During the 1980 presidential campaign, Reagan spoke out frequently on the issue of Soviet Jewry, attacking the Soviet Union for its imprisonment of Jewish dissidents and its curtailment of Jewish emigration. In a major address before before B’nai B’rith in Washington, D.C., on Sept. 3, Reagan declared: “The long agony of Jews in the Soviet Union is never far from our minds and hearts. All these suffering people ask is that their families get the chance to work where they choose, in freedom and peace. They will not be forgotten in a Reagan Administration.”
Within four months of his inauguration, on May 28, 1981, Reagan met in the White House with Avital Sharansky to discuss the plight of her husband, Anatoly, the Soviet Jewish activist and spokesman for the Soviet dissident movement who had been imprisoned in Moscow since 1977.
Sharansky’s plight became a major human rights cause for Secretary of State George Shultz and for Reagan, who successfully pressed for the dissident’s release in his much-publicized summit meeting with Soviet prime minister Mikahil Gorbachev in Geneva, on Nov. 19, 1985. When Sharansky arrived in Israel shortly after his release from prison on Feb. 11, 1986, one of the first calls he received was from President Reagan, welcoming him to a land of freedom.
At his subsequent Reykjavik, Iceland, summit with Gorbachev in Oct. 1986, Reagan would again raise the issue of Soviet Jewry and the importance of the Jewish immigration issue to the people of the United States, telling Gorbachev that ‘because Jews want to freely practice their religion,” their freedom to emigrate was imperative.
“Reagan’s interest in Soviet Jewry,” as Prime Minister Yitzhak Shamir of Israel would later recall, “was immense; it was close to the first issue on the American agenda and was part of the confrontation between the two superpowers.”
The Soviet Jewry issue was woven, intrinsically, into the Reagan Administration’s view of the Soviet Union as an “evil empire” whose mistreatment and imprisonment of Jews was one of the mot visible manifestations. At Reagan’s behest, Shultz, who once attended a Passover seder organized by Jewish refuseniks in Moscow, would frequently raise the issue of the Soviet government’s imprisonment of Jewish dissidents. As Elliot Abrams, who served as assistant secretary of state for human rights under Shultz, put it: “The Reagan Administration kept beating the Soviet Union over the issue of Soviet Jews and kept telling them, ‘You have to deal with this question. You will not be able to establish the kind of relationship you want with us unless you have dealt with this question – the question of emigration and the question of what you are doing internally.”
The Bitburg Controversy
In April 1985, the White House announced that while on a state visit to West Germany, President Reagan would stop at a small military cemetery in Bitburg, where forty-seven officers of the Nazi SS (the German division that carried out many of the Holocaust murders) were buried. There, in the company of Chancellor Kohl of West Germany, President Reagan was to lay a ceremonial wreath, “in a spirit of reconciliation, in a spirit of forty years of peace.” President Reagan’s decision to visit Bitburg precipitated much public debate and an outpouring of criticism. Fifty-three members of the U.S. Senate and almost four hundred members of Congress sent petitions to President Reagan urging him not to visit the Bitburg cemetery. Polls showed that a majority of Americans, both Democrats and Republicans, opposed Reagan’s scheduled trip.
Church groups urged Reagan to cancel his visit out of recognition that the Holocaust was the greatest moral crime of this century. American Jews were especially troubled, and several Jewish leaders condemned the planned presidential visit to a German military cemetery in strongly worded statements and op-ed columns. Elie Wiesel, chairman of the U.S. Holocaust Memorial Council, and a small group of Jewish leaders met with Reagan and Vice President George Bush in the Oval Office and implored Reagan to cancel the visit. Their appeal, however, was unsuccessful.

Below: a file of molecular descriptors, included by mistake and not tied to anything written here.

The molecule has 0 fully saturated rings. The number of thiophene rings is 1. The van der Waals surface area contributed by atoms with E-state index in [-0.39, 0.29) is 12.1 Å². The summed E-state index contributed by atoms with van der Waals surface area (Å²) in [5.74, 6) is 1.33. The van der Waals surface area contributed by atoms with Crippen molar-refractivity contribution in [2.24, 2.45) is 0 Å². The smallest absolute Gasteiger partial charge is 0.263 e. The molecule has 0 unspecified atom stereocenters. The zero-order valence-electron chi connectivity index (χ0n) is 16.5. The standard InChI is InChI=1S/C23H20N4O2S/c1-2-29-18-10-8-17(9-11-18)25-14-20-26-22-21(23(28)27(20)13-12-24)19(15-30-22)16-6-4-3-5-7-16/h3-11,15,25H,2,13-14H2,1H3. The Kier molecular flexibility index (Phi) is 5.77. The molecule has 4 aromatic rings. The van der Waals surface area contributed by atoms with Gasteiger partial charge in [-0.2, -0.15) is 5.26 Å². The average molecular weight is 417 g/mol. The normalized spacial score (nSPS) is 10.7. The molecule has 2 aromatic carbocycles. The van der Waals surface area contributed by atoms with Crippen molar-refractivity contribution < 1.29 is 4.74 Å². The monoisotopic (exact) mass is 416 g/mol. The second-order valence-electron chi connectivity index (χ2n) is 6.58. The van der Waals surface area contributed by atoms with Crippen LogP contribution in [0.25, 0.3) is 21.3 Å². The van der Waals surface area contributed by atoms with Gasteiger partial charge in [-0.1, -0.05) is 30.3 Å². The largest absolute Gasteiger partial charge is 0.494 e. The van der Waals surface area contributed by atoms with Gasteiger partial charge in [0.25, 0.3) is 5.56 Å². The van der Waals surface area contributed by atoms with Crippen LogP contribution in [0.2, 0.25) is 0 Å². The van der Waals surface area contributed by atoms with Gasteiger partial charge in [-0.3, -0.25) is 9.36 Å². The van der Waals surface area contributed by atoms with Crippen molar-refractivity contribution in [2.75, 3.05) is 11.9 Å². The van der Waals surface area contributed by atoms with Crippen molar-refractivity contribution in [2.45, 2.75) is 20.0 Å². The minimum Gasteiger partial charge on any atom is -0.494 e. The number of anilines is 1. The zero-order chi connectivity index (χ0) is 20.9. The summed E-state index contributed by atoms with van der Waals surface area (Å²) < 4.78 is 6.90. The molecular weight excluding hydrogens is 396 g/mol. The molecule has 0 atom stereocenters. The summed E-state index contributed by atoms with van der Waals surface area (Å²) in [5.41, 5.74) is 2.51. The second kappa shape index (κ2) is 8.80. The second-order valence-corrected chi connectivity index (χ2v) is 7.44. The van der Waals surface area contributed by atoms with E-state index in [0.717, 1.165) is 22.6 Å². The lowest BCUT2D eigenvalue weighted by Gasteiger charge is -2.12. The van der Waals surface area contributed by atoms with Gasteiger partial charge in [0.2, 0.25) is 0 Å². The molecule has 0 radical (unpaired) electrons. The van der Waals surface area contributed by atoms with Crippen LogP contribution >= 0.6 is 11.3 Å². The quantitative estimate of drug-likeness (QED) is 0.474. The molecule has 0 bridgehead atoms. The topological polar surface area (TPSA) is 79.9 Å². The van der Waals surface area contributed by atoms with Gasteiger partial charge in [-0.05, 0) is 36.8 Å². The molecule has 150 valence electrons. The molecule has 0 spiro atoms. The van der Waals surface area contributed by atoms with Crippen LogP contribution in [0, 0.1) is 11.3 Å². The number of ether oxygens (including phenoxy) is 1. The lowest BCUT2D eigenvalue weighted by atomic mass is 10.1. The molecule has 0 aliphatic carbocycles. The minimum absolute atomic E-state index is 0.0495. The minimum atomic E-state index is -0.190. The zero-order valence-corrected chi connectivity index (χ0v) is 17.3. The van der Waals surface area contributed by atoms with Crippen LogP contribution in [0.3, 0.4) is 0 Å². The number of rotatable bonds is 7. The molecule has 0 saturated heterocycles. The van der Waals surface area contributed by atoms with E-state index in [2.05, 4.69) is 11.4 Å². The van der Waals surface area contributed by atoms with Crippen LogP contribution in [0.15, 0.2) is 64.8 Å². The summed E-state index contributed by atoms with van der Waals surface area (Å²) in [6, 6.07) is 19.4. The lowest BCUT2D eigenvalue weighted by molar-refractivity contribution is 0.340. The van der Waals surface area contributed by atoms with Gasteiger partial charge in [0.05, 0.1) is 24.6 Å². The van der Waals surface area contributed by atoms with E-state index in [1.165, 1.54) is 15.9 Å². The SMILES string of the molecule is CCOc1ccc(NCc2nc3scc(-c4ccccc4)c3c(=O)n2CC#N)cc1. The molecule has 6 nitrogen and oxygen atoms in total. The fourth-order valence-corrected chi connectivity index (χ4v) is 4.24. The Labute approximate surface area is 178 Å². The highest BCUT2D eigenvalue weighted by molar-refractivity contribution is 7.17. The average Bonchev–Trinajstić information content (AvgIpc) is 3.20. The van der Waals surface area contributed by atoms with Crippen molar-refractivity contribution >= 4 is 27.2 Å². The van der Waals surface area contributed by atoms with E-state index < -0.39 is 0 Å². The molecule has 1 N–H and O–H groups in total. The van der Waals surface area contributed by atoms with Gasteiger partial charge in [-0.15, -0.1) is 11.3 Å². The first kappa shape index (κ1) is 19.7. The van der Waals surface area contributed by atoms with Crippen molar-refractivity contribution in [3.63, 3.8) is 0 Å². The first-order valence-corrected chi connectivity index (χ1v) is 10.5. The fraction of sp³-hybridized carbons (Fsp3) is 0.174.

On April 19, in what has been described as one of the most dramatic public encounters ever to take place in the white House, Elie Wiesel, on the occasion of being awarded a Congressional Gold Medal of Achievement, turned to President Reagan and virtually begged him to cancel his visit to Bitburg. Wiesel – whose appearance was carried live by a number of television networks – said, “That place, Mr. President, is not our place. Your place is with the victims of the SS.”
Although President Reagan was visibly moved by Wiesel’s remarks, he did not cancel his visit to the German cemetery. After the ceremony, however, out of deference to American Jews, it was announced that President Reagan would visit the Bergen-Belsen concentration camp as well.
Until the day of the Bitburg visit, the Israeli government remained silent on the controversy. Afterward, Prime Minister Shimon Peres said: “I believe that President Reagan is a true friend of the Jewish people and the state of Israel….It is precisely for this reason that we feel deep pain at the terrible error of his visit to Bitburg….There can be no reconciliation regarding the past.” Following his brief, ten-minute stop at Bitburg, Reagan visited the Bergen-Belsen concentration camp for over an hour. Addressing survivors of the Holocaust at Bergen-Belsen, Reagan said: “Many of you are worried the reconciliation means forgetting. But, I promise you, we will never forget.”
About David Dalin
Dr. David Dalin, an ordained rabbi and a widely-published scholar of American Jewish history, is the author or co-author of ten books, including Making a Life, Building a Community: A History of the Jews of Hartford (co-authored with Jonathan Rosenbaum) and The Presidents of the United States and the Jews (co-authored with Alfred J. Kolatch). His articles and book reviews have appeared in a variety of publications, including American Jewish History, Commentary, Conservative Judaism and the American Jewish Year Book. Dalin received his M.A. and Ph.D. from Brandeis University, and his Rabbinical Ordination from the Jewish Theological Seminary.